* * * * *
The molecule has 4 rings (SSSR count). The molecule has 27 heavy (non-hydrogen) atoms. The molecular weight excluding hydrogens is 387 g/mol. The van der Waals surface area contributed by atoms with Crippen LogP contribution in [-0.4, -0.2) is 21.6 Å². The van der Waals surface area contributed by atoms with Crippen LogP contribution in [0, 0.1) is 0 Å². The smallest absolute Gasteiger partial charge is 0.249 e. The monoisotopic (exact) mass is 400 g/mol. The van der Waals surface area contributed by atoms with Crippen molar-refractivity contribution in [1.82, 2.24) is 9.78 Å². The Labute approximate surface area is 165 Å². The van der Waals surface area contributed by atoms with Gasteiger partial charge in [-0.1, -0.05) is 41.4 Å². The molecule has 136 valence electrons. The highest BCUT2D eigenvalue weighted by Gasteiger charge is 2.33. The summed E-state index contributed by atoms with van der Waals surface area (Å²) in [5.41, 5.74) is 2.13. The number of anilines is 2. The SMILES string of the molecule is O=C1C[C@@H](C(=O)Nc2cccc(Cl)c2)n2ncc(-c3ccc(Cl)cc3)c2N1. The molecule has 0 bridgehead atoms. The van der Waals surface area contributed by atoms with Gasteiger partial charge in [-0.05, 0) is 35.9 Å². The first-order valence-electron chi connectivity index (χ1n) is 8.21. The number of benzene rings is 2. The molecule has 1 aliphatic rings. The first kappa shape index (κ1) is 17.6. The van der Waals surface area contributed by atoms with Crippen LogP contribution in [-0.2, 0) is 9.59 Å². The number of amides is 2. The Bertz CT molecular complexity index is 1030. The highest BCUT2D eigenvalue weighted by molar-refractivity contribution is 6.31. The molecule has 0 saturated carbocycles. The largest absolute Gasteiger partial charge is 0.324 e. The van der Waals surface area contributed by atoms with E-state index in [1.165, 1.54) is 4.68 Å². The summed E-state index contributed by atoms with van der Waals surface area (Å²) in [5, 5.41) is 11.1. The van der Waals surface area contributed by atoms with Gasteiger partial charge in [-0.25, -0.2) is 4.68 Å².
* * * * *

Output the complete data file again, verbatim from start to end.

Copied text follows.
The molecule has 4 rings (SSSR count). The molecule has 27 heavy (non-hydrogen) atoms. The molecular weight excluding hydrogens is 387 g/mol. The van der Waals surface area contributed by atoms with Crippen LogP contribution in [-0.4, -0.2) is 21.6 Å². The van der Waals surface area contributed by atoms with Crippen LogP contribution in [0, 0.1) is 0 Å². The smallest absolute Gasteiger partial charge is 0.249 e. The monoisotopic (exact) mass is 400 g/mol. The van der Waals surface area contributed by atoms with Crippen molar-refractivity contribution in [1.82, 2.24) is 9.78 Å². The Labute approximate surface area is 165 Å². The van der Waals surface area contributed by atoms with Gasteiger partial charge in [-0.1, -0.05) is 41.4 Å². The molecule has 136 valence electrons. The highest BCUT2D eigenvalue weighted by Gasteiger charge is 2.33. The summed E-state index contributed by atoms with van der Waals surface area (Å²) in [5.41, 5.74) is 2.13. The number of anilines is 2. The SMILES string of the molecule is O=C1C[C@@H](C(=O)Nc2cccc(Cl)c2)n2ncc(-c3ccc(Cl)cc3)c2N1. The molecule has 0 bridgehead atoms. The van der Waals surface area contributed by atoms with Gasteiger partial charge in [-0.05, 0) is 35.9 Å². The first-order valence-electron chi connectivity index (χ1n) is 8.21. The number of benzene rings is 2. The molecule has 1 aliphatic rings. The first kappa shape index (κ1) is 17.6. The van der Waals surface area contributed by atoms with Crippen LogP contribution in [-0.2, 0) is 9.59 Å². The number of amides is 2. The Bertz CT molecular complexity index is 1030. The highest BCUT2D eigenvalue weighted by molar-refractivity contribution is 6.31. The molecule has 0 saturated carbocycles. The largest absolute Gasteiger partial charge is 0.324 e. The van der Waals surface area contributed by atoms with E-state index in [1.165, 1.54) is 4.68 Å². The summed E-state index contributed by atoms with van der Waals surface area (Å²) in [5, 5.41) is 11.1. The van der Waals surface area contributed by atoms with Gasteiger partial charge in [-0.25, -0.2) is 4.68 Å².